Police capture armed Palestinian seeking asylum in U.K. embassy
Ramallah man said he fled to Tel Aviv after refusing to carry out bombing, threatened suicide if asylum bid failed.
Police special forces stormed the British Embassy in Tel Aviv late on Thursday evening and captured a Palestinian man who had been holed up inside for eight hours, claiming to have a gun and demanding political asylum. No one was injured.
Police said the forces seized and disarmed the man after he laid down his pistol for a second to eat food that they had given to him. After the arrest, the authorities discovered that the weapon was plastic, the police said in a statement.
Embassy spokeswoman Karen Kaufman said that the man was arrested in a coordinated effort with British officials. "As far as the embassy is concerned, the event is over," she said. "We are very grateful to Israeli police for their swift response and the excellent cooperation throughout the incident."
Nadim Injaz, 28, a resident of Ramallah and former police informant, burst into the embassy by jumping a fence at 2:30 P.M. In a dramatic interview on live television on Thursday evening, he said that he would rather die than return to the West Bank, where he feared Palestinian militants would kill him due to what he claimed was his cooperation with Israel's security services.
Police tried for hours to negotiate a peaceful end to the standoff. Special forces were deployed in buildings overlooking the embassy on Hayarkon Street.
"They will either take me out of here to Europe, or as a body," Injaz told Channel 2 television in Hebrew. He said that he was forced to take the extreme step after Israeli authorities rebuffed repeated demands for help and protection. "If no one comes soon to help me save my life, I will finish myself here."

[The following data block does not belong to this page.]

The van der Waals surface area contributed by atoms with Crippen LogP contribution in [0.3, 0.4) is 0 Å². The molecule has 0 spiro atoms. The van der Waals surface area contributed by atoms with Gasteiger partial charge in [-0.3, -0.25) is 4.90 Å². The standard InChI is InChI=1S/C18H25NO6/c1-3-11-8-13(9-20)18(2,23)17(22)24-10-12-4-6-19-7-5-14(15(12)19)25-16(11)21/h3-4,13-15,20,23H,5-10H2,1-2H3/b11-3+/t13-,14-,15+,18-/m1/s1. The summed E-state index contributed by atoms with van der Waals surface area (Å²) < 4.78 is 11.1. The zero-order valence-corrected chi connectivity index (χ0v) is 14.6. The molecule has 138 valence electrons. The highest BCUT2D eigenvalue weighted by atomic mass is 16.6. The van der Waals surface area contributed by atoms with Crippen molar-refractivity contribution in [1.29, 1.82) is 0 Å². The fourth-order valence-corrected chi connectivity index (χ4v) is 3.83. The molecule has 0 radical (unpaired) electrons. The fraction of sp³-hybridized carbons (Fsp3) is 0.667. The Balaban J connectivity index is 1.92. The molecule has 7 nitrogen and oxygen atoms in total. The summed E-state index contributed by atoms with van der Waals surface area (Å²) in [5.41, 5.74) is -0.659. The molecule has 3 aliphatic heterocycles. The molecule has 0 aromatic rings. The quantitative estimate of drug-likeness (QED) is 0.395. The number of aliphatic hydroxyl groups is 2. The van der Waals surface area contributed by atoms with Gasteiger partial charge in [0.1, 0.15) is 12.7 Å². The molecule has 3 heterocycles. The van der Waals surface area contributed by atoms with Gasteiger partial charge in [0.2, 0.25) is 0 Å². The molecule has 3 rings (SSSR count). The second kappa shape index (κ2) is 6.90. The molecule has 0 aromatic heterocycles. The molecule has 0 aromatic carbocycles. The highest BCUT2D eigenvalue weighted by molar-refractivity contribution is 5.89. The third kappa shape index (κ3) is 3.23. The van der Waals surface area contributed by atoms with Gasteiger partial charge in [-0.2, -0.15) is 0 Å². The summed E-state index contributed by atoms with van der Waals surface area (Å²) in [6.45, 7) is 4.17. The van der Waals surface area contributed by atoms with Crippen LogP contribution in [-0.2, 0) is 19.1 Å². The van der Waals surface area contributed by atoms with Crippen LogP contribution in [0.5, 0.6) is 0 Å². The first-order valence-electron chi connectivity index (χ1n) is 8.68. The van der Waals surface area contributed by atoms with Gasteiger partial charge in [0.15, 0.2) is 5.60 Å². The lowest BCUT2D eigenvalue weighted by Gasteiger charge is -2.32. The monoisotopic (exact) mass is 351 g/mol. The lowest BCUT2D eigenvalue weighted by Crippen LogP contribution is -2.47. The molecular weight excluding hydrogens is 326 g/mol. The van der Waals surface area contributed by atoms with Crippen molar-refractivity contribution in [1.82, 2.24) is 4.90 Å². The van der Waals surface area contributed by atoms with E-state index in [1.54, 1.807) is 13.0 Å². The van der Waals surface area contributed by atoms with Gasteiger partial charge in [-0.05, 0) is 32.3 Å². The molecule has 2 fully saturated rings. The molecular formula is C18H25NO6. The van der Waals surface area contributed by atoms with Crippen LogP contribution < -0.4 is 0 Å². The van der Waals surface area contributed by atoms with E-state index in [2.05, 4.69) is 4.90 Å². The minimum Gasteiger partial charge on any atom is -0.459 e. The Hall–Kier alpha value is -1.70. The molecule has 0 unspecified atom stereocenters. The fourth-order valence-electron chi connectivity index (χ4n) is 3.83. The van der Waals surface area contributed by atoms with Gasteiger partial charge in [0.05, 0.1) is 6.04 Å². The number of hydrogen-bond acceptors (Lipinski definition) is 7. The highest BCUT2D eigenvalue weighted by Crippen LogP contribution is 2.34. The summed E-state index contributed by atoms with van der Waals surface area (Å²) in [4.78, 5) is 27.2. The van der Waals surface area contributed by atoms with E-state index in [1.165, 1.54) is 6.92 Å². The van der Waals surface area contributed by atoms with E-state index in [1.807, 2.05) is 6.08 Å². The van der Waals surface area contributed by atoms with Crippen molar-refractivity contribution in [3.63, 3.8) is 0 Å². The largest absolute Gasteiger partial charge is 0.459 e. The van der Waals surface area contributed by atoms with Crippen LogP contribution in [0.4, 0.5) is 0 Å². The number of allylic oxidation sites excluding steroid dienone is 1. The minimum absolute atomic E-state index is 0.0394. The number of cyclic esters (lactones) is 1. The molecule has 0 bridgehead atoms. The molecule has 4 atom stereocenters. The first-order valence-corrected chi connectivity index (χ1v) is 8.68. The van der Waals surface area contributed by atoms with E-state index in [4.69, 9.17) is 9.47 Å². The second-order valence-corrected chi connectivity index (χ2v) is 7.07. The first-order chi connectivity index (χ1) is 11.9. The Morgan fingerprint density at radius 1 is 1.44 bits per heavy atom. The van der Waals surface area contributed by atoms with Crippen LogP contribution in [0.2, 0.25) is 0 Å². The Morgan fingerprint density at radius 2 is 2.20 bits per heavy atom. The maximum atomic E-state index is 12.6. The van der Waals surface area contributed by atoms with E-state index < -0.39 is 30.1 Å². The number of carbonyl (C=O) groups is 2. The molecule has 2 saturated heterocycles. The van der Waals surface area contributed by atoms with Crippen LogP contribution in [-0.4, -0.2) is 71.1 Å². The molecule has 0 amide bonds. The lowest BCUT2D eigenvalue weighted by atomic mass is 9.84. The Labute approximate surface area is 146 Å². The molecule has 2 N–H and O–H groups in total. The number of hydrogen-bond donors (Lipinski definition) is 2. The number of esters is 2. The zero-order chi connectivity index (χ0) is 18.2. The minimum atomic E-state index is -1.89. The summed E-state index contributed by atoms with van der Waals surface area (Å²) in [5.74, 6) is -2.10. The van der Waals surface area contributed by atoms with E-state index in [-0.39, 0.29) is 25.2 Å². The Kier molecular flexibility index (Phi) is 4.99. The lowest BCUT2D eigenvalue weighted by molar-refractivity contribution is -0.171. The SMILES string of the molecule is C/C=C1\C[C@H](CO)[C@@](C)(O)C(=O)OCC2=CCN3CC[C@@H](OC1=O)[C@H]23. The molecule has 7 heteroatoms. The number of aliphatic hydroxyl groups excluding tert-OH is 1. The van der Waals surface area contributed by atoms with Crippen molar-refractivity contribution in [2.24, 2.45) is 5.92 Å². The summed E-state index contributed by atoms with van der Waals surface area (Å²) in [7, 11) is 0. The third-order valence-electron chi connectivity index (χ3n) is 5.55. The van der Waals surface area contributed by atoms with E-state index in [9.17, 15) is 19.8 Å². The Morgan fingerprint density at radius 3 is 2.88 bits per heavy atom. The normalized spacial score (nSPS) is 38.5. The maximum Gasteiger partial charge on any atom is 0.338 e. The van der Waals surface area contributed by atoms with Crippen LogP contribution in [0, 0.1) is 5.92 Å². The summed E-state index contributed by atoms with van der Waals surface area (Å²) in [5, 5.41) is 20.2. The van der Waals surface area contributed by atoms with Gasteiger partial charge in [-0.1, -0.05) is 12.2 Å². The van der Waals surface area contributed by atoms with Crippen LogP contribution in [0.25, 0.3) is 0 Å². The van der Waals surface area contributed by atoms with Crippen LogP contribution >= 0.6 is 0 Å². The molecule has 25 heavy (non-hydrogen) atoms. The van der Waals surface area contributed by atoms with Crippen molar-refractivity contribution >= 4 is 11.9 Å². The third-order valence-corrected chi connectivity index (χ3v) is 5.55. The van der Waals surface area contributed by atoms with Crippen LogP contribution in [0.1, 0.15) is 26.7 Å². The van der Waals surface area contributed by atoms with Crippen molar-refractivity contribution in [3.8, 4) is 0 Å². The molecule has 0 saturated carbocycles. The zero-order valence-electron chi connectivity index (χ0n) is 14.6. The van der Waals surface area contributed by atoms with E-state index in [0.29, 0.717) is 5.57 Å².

Injaz said that West Bank militants told him that he would only be allowed to return to Ramallah alive if he attacked Israelis. "I don't want to kill children," he said in tears in a separate interview with Channel 10 television. "I want to be taken from here. I don't want to be here."
Police said that Injaz was an informer and a criminal with a record of property and drug offenses who had encountered financial and legal troubles. Asked by Channel 2 if he worked for the Shin Bet security service, Injaz named his handlers in the Israeli police.
Injaz said that he has petitioned Israeli courts and contacted local media and human rights groups to win residency rights in Israel. His lawyer and human rights activists also came to embassy during the standoff.
Kaufman said that an investigation would be launched into how the man breached security. In the Channel 2 interview, Injaz said the infiltration was not difficult. "Someone who is going to die doesn't care," he said.
Embassy guards said that Injaz jumped a wall surrounding the embassy, ran toward the underground parking lot and shouted that he had a gun and would shoot himself in the head unless his demands were met. The guards called the police and alerted the ambassador, who was in his office at the time.
The parking lot is considered British terrain, but the ambassador decided to let local police handle the incident.